## The Twelve Days of Christmas and why patterns are fun!

The Twelve Days of Christmas, celebrating the gift-giving bounty of Christmas, is a favorite of children.

The charm of the memorable lines is the ever-increasing number of gifts.   On each of the twelve days, the number of gifts corresponds with the day’s numerical sequence in these twelve days of Christmas.  So we begin with:  “On the first day of Christmas, my true love sent to me a partridge in a pear tree.”  Fair enough.  But “on the second day of Christmas my true love sent to me two turtle doves and a partridge in a pear tree.”  Then “on the third day of Christmas, my true love sent to me three French hens, two turtle doves and a partridge in a pear tree.”

Children immediately recognize a pattern!  Each stanza begins with “on the X day of Christmas, my true love sent to me X gifts and then a recitation of the previous gifts, ending with And a partridge in a pear tree.”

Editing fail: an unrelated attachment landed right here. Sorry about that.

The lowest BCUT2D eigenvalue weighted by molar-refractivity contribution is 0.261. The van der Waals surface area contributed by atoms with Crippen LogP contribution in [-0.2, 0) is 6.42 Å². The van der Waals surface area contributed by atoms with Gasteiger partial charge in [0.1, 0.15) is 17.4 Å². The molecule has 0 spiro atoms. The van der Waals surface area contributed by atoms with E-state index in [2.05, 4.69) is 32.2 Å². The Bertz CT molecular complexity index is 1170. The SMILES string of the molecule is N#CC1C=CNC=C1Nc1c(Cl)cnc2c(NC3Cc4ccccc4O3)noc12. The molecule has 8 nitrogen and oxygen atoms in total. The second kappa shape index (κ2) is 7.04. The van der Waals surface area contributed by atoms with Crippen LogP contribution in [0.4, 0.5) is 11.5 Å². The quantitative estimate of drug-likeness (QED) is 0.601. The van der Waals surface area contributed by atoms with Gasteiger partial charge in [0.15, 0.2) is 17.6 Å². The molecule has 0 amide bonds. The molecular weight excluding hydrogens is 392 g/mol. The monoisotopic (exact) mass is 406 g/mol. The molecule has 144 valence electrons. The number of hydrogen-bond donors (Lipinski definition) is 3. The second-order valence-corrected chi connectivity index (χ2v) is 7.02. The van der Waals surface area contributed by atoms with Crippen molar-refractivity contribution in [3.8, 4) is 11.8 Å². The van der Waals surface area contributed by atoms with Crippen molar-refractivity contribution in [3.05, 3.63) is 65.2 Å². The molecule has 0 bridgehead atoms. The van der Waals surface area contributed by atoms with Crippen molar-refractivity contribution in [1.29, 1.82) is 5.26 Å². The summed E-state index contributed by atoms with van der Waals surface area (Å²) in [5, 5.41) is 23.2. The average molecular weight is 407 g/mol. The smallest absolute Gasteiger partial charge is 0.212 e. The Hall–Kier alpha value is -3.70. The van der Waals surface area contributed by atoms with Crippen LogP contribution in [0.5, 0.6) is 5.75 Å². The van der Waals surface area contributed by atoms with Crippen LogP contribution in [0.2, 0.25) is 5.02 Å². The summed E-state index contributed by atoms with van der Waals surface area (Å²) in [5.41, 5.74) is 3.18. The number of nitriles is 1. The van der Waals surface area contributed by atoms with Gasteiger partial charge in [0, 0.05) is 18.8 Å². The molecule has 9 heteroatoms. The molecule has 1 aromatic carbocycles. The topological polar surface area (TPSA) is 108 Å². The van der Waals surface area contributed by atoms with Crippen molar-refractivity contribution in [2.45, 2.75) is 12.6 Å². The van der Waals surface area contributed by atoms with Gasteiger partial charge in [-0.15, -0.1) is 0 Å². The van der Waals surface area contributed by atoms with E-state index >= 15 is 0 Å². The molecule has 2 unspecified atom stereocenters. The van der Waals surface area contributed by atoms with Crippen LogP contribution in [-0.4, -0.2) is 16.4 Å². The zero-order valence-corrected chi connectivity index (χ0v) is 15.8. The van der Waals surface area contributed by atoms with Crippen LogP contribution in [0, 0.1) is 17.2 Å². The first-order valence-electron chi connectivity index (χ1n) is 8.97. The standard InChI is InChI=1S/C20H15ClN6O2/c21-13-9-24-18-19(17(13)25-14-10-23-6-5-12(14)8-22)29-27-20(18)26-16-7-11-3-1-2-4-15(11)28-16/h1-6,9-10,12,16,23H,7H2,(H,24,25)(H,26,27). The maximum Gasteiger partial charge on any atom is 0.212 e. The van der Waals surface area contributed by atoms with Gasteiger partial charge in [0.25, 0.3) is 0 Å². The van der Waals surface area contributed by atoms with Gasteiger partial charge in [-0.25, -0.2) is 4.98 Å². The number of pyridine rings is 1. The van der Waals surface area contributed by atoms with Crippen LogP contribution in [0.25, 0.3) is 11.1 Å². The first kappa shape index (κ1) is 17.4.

Whereas it is rather quaint the loved one received a (one) patridge in a pear tree on day 1, the recitation of gifts on the 12th day reveals the overwhelming bounty of  the  true love’s gift giving has reached a humorous and chaotic extreme:

On the twelfth day of Christmas,

my true love sent to me

Twelve drummers drumming,

Eleven pipers piping,

Ten lords a-leaping,

Eight maids a-milking,

Seven swans a-swimming,

Six geese a-laying,

Five golden rings,

Four calling birds,

Three French hens,

Two turtle doves,

And a partridge in a pear tree!

Just as there are patterns in math, there are patterns in songs and poems.  Not only are the patterns mnemonic devices helping children remember the stanzas but patterns entertain and delight.  The brain is engaged anticipating how the next stanza fulfills the pattern.  Decoding patterns whether in math or in this traditional Christmas carol is fun!

How many gifts did the loved one receive?  Seventy-eight!